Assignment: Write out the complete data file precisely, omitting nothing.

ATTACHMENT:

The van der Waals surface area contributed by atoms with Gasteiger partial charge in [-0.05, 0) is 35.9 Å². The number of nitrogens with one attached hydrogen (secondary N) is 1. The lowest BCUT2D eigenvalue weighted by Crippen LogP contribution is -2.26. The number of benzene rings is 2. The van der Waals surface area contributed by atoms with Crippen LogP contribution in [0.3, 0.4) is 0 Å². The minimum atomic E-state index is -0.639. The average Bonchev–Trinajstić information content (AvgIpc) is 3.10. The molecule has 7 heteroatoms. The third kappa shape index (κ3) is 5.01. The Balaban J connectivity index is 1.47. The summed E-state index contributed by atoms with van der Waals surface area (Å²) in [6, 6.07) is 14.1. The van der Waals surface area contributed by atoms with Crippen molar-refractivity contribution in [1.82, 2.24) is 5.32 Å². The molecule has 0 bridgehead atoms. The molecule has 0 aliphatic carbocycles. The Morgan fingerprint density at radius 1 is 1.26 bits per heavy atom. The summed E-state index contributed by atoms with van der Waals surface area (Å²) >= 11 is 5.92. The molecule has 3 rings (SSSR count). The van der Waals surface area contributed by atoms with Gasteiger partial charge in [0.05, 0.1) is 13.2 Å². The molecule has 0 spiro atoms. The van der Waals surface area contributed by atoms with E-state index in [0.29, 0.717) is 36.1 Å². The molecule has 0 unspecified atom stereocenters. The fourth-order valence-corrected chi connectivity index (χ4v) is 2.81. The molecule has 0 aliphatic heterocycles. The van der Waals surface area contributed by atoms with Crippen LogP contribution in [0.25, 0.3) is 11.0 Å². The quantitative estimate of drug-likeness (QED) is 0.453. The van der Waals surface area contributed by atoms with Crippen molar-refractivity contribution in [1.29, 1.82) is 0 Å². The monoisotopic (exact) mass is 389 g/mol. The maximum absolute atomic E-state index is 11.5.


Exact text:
The van der Waals surface area contributed by atoms with Gasteiger partial charge in [-0.05, 0) is 35.9 Å². The number of nitrogens with one attached hydrogen (secondary N) is 1. The lowest BCUT2D eigenvalue weighted by Crippen LogP contribution is -2.26. The number of benzene rings is 2. The van der Waals surface area contributed by atoms with Crippen LogP contribution in [0.3, 0.4) is 0 Å². The minimum atomic E-state index is -0.639. The average Bonchev–Trinajstić information content (AvgIpc) is 3.10. The molecule has 7 heteroatoms. The third kappa shape index (κ3) is 5.01. The Balaban J connectivity index is 1.47. The summed E-state index contributed by atoms with van der Waals surface area (Å²) in [6, 6.07) is 14.1. The van der Waals surface area contributed by atoms with Crippen molar-refractivity contribution in [1.82, 2.24) is 5.32 Å². The molecule has 0 bridgehead atoms. The molecule has 0 aliphatic carbocycles. The Morgan fingerprint density at radius 1 is 1.26 bits per heavy atom. The summed E-state index contributed by atoms with van der Waals surface area (Å²) >= 11 is 5.92. The molecule has 3 rings (SSSR count). The van der Waals surface area contributed by atoms with Gasteiger partial charge in [0.05, 0.1) is 13.2 Å². The molecule has 0 spiro atoms. The van der Waals surface area contributed by atoms with E-state index in [0.29, 0.717) is 36.1 Å². The molecule has 0 unspecified atom stereocenters. The fourth-order valence-corrected chi connectivity index (χ4v) is 2.81. The molecule has 0 aliphatic heterocycles. The van der Waals surface area contributed by atoms with Crippen LogP contribution in [0.25, 0.3) is 11.0 Å². The quantitative estimate of drug-likeness (QED) is 0.453. The van der Waals surface area contributed by atoms with Crippen molar-refractivity contribution in [1.29, 1.82) is 0 Å². The monoisotopic (exact) mass is 389 g/mol. The maximum absolute atomic E-state index is 11.5.